The birth of a baby can trigger a jumble of powerful emotions, from excitement and joy to fear and anxiety. But it also can end in something you would possibly not expect — depression.
Most new moms experience postpartum "baby blues" after childbirth, which commonly include mood swings, crying spells, anxiety and difficulty sleeping. Baby blues typically begin within the primary two to 3 days after delivery, and should last for up to 2 weeks.
But some new moms experience a more severe, long-lasting sort of depression referred to as postpartum depression. Rarely, an extreme mood disorder called postpartum psychosis also may develop after childbirth.
Postpartum depression isn't a personality flaw or a weakness. Sometimes it's simply a complication of giving birth. If you've got postpartum depression, prompt treatment can assist you manage your symptoms and assist you bond together with your baby.
Signs and symptoms of depression after childbirth vary, and that they can range from mild to severe.
Baby blues symptoms
Signs and symptoms of baby blues — which last only a couple of days to every week or two after your baby is born — may include:
Ø Mood swings
Ø Feeling overwhelmed
Ø Reduced concentration
Ø Appetite problems
Ø Trouble sleeping
There's no single explanation for postpartum depression, but physical and emotional issues may play a task.
Physical changes - After childbirth, a dramatic drop in hormones (estrogen and progesterone) in your body may contribute to postpartum depression. Other hormones produced by your thyroid also may drop sharply — which may leave you feeling tired, sluggish and depressed.
Emotional issues - When you're sleep deprived and overwhelmed, you'll have trouble handling even minor problems. You may worry about your ability to worry for a newborn. You may feel less attractive, struggle together with your sense of identity or feel that you've got lost control over your life. Any of those issues can contribute to postpartum depression.
Any new mom can experience postpartum depression and it can develop after the birth of any child, not just the first. However, your risk increases if:
Ø You have a history of depression, either during pregnancy or at other times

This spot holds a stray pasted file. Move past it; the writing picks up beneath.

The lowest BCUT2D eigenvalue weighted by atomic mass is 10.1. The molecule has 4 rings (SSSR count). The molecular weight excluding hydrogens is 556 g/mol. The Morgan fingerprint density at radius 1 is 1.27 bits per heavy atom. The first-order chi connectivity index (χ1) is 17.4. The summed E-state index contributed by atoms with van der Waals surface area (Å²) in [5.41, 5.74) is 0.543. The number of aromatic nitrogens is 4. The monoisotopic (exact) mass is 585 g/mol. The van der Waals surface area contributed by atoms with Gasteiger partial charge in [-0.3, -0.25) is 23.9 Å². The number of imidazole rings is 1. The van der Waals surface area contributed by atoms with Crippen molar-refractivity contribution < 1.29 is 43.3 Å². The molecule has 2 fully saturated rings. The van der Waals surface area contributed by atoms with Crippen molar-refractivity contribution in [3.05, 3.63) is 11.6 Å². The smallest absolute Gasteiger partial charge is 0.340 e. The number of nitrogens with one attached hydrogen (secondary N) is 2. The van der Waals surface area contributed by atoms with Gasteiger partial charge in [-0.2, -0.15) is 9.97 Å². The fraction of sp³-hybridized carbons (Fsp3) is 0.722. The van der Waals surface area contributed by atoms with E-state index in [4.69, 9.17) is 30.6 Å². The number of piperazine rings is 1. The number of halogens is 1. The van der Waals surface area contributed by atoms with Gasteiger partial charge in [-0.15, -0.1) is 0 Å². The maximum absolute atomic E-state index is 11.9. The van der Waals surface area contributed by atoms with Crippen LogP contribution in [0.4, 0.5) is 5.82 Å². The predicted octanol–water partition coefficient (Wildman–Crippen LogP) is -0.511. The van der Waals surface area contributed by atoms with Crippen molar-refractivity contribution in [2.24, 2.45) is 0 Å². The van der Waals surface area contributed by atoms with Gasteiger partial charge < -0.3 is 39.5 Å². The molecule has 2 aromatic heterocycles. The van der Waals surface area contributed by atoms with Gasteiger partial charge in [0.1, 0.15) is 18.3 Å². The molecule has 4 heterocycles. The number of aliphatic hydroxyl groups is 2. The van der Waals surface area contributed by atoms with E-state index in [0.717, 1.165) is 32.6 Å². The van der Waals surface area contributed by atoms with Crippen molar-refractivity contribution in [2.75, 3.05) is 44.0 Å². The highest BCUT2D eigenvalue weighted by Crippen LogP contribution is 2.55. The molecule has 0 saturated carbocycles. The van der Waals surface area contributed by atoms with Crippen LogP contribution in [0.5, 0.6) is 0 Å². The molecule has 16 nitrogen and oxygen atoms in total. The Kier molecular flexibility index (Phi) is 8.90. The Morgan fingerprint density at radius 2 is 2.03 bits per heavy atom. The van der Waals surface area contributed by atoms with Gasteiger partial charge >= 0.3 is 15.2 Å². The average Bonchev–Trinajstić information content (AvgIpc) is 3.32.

Ø You have bipolar disorder
Ø You had postpartum depression after a previous pregnancy
Ø You have family members who've had depression or other mood disorders
Ø Your baby has health problems or other special needs
Ø You have twins, triplets or other multiple births
Ø You have difficulty breast-feeding
Ø You're having problems in your relationship with your spouse or significant other
Ø You have a weak support system
Ø You have financial problems
Ø The pregnancy was unplanned or unwanted
If you've got a history of depression — especially postpartum depression — tell your doctor if you're planning on becoming pregnant or as soon as you discover out you're pregnant.
During pregnancy, your doctor can monitor you closely for signs and symptoms of depression. He or she may have you ever complete a depression-screening questionnaire during your pregnancy and after delivery. Sometimes mild depression are often managed with support groups, counseling or other therapies. In other cases, antidepressants could also be recommended — even during pregnancy.
After your baby is born, your doctor may recommend an early postpartum checkup to screen for signs and symptoms of postpartum depression. The earlier it's detected, the earlier treatment can begin. If you've got a history of postpartum depression, your doctor may recommend antidepressant treatment or psychotherapy immediately after delivery.
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